Socks: We Wear Them Everyday But Where Did They Come From?
Much like underwear, slipping on a pair of socks is part of most peoples' daily routine, which is why we rarely give them a second thought—aside from maybe the length or colour. Socks are such a basic part of our everyday lives that they're easily taken for granted, but imagine life without them? Because at one point, the socks we know and (dare we say love)—the ones we shove under beds and leave on floors and lose in the wash—didn't exist.
If we've sparked your interest in the history of socks, keep reading to learn how this wardrobe essential made its debut into the world.
SOCK HISTORY 101
The Early Years
It's hard to pinpoint the exact origin of the sock. Cave paintings and archeological finds from the Stone Age, circa 5000 BC, depicts a basic form of 'socks' made from animal skins which were then tied around peoples' ankles using pelts. Unfortunately, there are no surviving relics of these prehistoric socks.
Fast forward a few thousand years to 800 BC. The Greek poet Hesiod mentions socks or ‘piloi’ in his poem "Works and Days" which were made from matted animal hairs and worn under sandals—the shoe of choice amongst ancient Greeks, Romans, and Egyptians.
Speaking of the Romans, during the 2nd century AD, they were sewing together pieces of fabric to create 'undones'—the first sock that most closely resembles the modern garments we wear today.
The first woollen socks to be discovered can also be traced back to the 2nd century AD. Unearthed at Vindolanda in Northumbria—a medieval Anglian kingdom in what is now Northern England and south-east Scotland—were a child-sized pair of socks made from woven cloth that protected against the rough British weather.
"I have sent you ... pairs of socks from Sattua, two pairs of sandals and two pairs of underpants," reads a message on a Roman tablet found at Vindolanda, the site of an ancient Roman fort. A bronze razor handle was also retrieved, among thousands of other objects, from Vindolanda. Shaped like a human leg and foot, it depicts a woollen herringbone knitted sock.
Also around this time, the first knit socks were being made in Ancient Egypt. The oldest surviving pair were excavated from Oxyrhynchus on the Nile and date back as far as 250 AD. They were made with a technique known as nålebinding, or "knotless netting", and feature split toes so they could be worn with sandals. Supposedly, King Tut's tomb contained several pairs of socks made from linen, alongside a generous collection of gold and jewels, proving their worth far exceeded that of today.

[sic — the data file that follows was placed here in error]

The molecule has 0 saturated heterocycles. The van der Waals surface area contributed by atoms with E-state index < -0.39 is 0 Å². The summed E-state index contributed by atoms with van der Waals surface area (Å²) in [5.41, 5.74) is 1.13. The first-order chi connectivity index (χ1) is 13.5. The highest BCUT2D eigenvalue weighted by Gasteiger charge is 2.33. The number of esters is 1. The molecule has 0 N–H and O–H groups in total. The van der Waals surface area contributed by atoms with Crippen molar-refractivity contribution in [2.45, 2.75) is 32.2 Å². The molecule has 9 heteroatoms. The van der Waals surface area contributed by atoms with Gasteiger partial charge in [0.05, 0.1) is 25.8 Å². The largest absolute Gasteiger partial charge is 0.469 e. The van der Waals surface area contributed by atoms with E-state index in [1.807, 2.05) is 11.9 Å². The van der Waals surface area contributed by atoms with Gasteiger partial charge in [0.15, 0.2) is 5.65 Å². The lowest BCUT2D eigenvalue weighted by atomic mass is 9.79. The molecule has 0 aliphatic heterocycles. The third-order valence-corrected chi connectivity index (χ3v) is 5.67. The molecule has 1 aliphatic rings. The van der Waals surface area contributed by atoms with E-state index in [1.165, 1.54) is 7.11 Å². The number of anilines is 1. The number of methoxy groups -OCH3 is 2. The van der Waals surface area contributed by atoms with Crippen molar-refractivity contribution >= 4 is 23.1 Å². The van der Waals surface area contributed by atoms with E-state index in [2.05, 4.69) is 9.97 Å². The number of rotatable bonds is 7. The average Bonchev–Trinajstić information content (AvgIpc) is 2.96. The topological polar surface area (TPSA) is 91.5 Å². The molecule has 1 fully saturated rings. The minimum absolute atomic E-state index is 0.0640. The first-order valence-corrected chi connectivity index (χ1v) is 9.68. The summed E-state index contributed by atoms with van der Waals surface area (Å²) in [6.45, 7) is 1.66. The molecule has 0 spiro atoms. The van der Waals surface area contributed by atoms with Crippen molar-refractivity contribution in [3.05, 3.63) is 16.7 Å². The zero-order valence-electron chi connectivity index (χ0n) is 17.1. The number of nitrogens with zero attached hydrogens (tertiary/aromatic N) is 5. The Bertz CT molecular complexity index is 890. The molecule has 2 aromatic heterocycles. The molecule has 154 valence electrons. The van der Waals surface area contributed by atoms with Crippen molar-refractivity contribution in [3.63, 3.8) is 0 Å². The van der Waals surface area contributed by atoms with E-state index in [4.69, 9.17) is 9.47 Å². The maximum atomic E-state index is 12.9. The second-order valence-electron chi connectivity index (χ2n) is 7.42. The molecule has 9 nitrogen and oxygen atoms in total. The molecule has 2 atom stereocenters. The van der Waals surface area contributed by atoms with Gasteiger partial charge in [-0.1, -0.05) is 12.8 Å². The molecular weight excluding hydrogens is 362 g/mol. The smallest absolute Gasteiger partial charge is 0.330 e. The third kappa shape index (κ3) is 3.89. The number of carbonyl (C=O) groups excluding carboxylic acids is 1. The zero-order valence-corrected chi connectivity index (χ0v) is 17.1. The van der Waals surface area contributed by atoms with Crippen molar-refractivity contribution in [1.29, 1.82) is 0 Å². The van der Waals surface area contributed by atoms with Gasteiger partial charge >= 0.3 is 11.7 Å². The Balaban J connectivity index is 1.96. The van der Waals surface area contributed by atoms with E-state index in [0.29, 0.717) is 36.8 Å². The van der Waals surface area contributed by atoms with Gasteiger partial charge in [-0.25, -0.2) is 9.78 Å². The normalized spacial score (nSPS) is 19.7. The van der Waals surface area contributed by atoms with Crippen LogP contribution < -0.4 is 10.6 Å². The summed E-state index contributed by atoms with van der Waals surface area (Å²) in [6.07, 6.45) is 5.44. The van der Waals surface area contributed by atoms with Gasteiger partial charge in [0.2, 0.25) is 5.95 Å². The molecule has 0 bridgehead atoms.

The earliest known surviving pair of socks, on display in the Victoria and Albert museum.
By the 5th century AD, socks spread throughout Europe. Worn mostly by holy people, they were known as ‘puttees’ and symbolized purity.
The Middle Ages
Like most goods during the Middle Ages, woven and knitted socks had become a status symbol of the nobility throughout much of Europe. Initially, they bore more of a resemblance to leggings but by the 12th-century feet were added. Since socks didn’t have an elastic band, garters were placed over the top to prevent them from falling down. As breeches became shorter, socks began to get longer and more expensive.
European nobleman’s stockings in the mid-1500s (the top is tied up when worn)
In 1589, English reverend William Lee invented the knitting loom with which he made Queen Elizabeth I a pair of black stockings. However, she was horrified by the coarseness and form of these stockings and refused to grant Lee a patent for his invention. France’s King Henri IV decided to capitalize on this opportunity and offered Lee the financial support to build a stocking factory in the port city of Rouen.
It didn't take long for the knitting loom to spread throughout Europe, which made socks more accessible to lower classes. After the Industrial Revolution socks became easier and cheaper to produce, and their appeal spread even further across European society. At the start of the 19th century, circular knitting frames were introduced which further mechanized sock production but led to the loss of many jobs.
As cheaper materials were used and factory production advanced, socks became mass-market goods, and sock fashion expanded to include even more colours, detailing, and fabrics.
In the late 17th century cotton became a popular choice for many garments including socks. But the real revolution in sock-making came in 1938, with the invention of nylon—a thermoplastic silky material. By combining these two fabrics together, the strength and elasticity of socks improved and led to a natural step forward in manufacturing. Years later, elastane was added to the blend to give socks extra flexibility and make them fit a wider range of wearers. This is the blend Adesso uses to create our signature socks.
And there you have it! The not-so-brief history of socks. What closet staple should we cover next?
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